Income tax & the £30,000 charge
40% income tax payer 45% income tax payer
Amount of income at which 40% equates to the charge Personal Allowance - 2019-20 tax year Amount of offshore income required to make paying the charge worthwhile Amount of income at which 45% equates to the charge Personal Allowance - 2019-20 tax year Amount of offshore income required to make paying the charge worthwhile
£75,000 £12,500 £87,500 £66,667 £12,500 £79,167

Income tax & the £60,000 charge
40% income tax payer 45% income tax payer
Amount of income at which 40% equates to the charge Personal Allowance - 2019-20 tax year Amount of offshore income required to make paying the charge worthwhile Amount of income at which 45% equates to the charge Personal Allowance - 2019-20 tax year Amount of offshore income required to make paying the charge worthwhile
£150,000 £12,500 £162,500 £133,000 £12,500 £145,833

Capital gains tax
*28% capital gains tax / £30,000 charge *28% capital gains tax / £60,000 charge
Amount of income at which 28% equates to the charge Individual Annual Exempt Amount - 2019-20 tax year Amount of offshore income required to make paying the charge worthwhile Amount of income at which 28% equates to the charge Individual Annual Exempt Amount - 2019-20 tax year Amount of offshore income required to make paying the charge worthwhile
£107,143 £12,000 £119,143 £214,286 £12,000 £226,286

* Assumes gain(s) include residential property.


How can an offshore plan help?


Financial advisers dealing with ‘non doms' should give serious consideration to the benefits of offshore plans.


It may be possible for an individual to hold a large proportion of their offshore wealth in an offshore plan and then opt to be taxed on an arising basis, thus avoiding the relevant RBC. On top of this, it is possible for the individual to take up to 5% of the total payments into the plan each year without incurring an immediate UK income tax liability.


However, care should be taken to ensure that any funds invested in the offshore plan do not include any previously unremitted offshore income and/or gains, as in this case, any withdrawals would be taxable when remitted back into the UK.


Furthermore, if the ‘Non Dom’s’ eventual intent was to leave the UK, they could delay the encashment of the plan until they were non UK resident, as this would mean that any gains realised would not be liable to UK tax although of course they may be subject to tax in the new country of residence.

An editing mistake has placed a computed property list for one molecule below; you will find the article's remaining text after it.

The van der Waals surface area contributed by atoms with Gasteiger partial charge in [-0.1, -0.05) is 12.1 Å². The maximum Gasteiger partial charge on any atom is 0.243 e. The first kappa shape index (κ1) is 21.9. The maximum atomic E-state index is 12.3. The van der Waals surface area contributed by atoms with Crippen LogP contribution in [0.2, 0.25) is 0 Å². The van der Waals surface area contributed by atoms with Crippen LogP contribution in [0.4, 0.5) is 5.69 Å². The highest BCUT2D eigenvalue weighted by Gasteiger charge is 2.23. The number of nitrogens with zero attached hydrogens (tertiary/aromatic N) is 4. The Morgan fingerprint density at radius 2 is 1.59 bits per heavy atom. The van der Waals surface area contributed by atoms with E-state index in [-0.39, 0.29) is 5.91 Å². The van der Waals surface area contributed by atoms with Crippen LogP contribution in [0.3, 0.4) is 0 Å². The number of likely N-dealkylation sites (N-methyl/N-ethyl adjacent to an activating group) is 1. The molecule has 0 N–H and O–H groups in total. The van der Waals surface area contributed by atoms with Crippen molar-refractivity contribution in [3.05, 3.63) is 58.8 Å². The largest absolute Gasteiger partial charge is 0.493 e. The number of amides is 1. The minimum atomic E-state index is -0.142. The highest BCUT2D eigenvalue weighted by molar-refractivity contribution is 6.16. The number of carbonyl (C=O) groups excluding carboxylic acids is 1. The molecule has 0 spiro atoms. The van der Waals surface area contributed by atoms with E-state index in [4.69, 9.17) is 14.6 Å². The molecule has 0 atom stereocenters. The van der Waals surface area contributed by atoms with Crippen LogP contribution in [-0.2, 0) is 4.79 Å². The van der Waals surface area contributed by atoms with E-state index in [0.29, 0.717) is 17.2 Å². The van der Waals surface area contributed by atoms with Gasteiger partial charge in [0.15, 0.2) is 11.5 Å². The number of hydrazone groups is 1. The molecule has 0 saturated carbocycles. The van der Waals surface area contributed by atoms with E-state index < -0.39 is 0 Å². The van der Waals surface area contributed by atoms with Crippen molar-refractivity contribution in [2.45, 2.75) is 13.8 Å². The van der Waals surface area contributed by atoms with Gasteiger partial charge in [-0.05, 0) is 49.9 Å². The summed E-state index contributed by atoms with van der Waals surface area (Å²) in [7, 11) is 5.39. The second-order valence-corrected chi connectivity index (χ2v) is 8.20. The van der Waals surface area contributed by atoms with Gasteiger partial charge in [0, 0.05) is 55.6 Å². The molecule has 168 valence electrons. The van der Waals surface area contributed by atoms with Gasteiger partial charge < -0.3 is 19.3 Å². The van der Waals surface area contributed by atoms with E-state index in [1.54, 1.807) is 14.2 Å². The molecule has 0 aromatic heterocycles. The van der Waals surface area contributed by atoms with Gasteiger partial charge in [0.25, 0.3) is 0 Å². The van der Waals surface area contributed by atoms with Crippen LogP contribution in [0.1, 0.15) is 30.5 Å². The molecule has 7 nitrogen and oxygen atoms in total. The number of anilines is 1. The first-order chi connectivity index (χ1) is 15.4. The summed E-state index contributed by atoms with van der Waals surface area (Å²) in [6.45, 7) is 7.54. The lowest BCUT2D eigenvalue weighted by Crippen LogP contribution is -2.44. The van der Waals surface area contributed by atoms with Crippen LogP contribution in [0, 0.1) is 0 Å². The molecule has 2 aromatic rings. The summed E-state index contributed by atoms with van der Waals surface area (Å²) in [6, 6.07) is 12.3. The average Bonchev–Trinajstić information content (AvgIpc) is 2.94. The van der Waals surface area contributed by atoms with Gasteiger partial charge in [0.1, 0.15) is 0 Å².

Offshore plans also offer benefits to non UK domiciles because plan gains are not relevant foreign income for the remittance basis of taxation. Therefore a non UK domiciled but UK resident individual only has to pay income tax whenever a chargeable event occurs on their plan and a gain is triggered.


This means that like any other UK resident investor, a non UK domicile can hold collective investments and deposits within an offshore plan and benefit from gross roll up until they incur a chargeable event gain. Provided that any other unremitted income and or capital gains total less than £2,000 in a tax year, there is no requirement to pay the RBC.


If a Non-UK domiciled individual owns an offshore plan and has been UK resident for less than 15 of the last 20 tax years, the offshore plan could be assigned into an ‘Excluded Property Trust.'


This is a discretionary trust which includes the settlor as a beneficiary and enables Non-UK domiciled individuals to protect their Non-UK assets from UK inheritance tax, when they subsequently become ‘deemed UK domiciled’ for UK inheritance tax purposes (i.e. when they have been UK resident for 15 out of the last 20 tax years).


By assigning the offshore plan into the excluded property trust whilst being Non-UK domiciled, means that the value of the plan will then remain outside the individual’s estate for UK inheritance tax.


Care needs to be taken not to add to the trust, once the individual has become ‘deemed UK domiciled’ for UK inheritance tax purposes.



Important Notes


Finally, please note that every care has been taken to ensure that the information provided is correct and in accordance with our understanding of law and Her Majesty’s Revenue and Customs’ (HMRC) practice as at April 2019.


You should note however, that we cannot take on the role of an individual taxation adviser and independent confirmation should be obtained before acting or refraining from acting upon the information given. The law and HMRC practice are subject to change.